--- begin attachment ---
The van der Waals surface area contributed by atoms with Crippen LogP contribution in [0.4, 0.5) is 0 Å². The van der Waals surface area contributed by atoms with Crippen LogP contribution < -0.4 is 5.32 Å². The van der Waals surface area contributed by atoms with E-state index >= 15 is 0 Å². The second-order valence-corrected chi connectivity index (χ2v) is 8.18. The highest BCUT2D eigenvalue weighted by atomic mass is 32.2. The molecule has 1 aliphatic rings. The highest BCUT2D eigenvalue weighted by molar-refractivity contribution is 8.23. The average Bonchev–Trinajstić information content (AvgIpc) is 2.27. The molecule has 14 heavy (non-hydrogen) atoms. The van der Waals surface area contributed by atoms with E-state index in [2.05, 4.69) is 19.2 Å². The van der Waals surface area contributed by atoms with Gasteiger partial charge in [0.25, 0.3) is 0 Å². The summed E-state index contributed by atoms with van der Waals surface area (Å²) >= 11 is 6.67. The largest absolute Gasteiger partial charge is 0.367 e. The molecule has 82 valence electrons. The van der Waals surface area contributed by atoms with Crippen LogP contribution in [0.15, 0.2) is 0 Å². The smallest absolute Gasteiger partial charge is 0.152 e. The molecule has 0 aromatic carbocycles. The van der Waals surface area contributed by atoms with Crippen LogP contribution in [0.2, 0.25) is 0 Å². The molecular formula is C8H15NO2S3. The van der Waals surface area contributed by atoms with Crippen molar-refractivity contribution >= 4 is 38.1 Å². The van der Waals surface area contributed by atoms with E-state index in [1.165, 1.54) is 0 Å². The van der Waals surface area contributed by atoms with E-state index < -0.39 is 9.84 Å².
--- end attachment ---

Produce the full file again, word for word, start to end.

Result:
The van der Waals surface area contributed by atoms with Crippen LogP contribution in [0.4, 0.5) is 0 Å². The van der Waals surface area contributed by atoms with Crippen LogP contribution < -0.4 is 5.32 Å². The van der Waals surface area contributed by atoms with E-state index >= 15 is 0 Å². The second-order valence-corrected chi connectivity index (χ2v) is 8.18. The highest BCUT2D eigenvalue weighted by atomic mass is 32.2. The molecule has 1 aliphatic rings. The highest BCUT2D eigenvalue weighted by molar-refractivity contribution is 8.23. The average Bonchev–Trinajstić information content (AvgIpc) is 2.27. The molecule has 14 heavy (non-hydrogen) atoms. The van der Waals surface area contributed by atoms with E-state index in [2.05, 4.69) is 19.2 Å². The van der Waals surface area contributed by atoms with Gasteiger partial charge in [0.25, 0.3) is 0 Å². The summed E-state index contributed by atoms with van der Waals surface area (Å²) >= 11 is 6.67. The largest absolute Gasteiger partial charge is 0.367 e. The molecule has 82 valence electrons. The van der Waals surface area contributed by atoms with Crippen LogP contribution in [0.15, 0.2) is 0 Å². The smallest absolute Gasteiger partial charge is 0.152 e. The molecule has 0 aromatic carbocycles. The van der Waals surface area contributed by atoms with Crippen LogP contribution in [0.2, 0.25) is 0 Å². The molecular formula is C8H15NO2S3. The van der Waals surface area contributed by atoms with Crippen molar-refractivity contribution >= 4 is 38.1 Å². The van der Waals surface area contributed by atoms with E-state index in [1.165, 1.54) is 0 Å². The van der Waals surface area contributed by atoms with E-state index < -0.39 is 9.84 Å².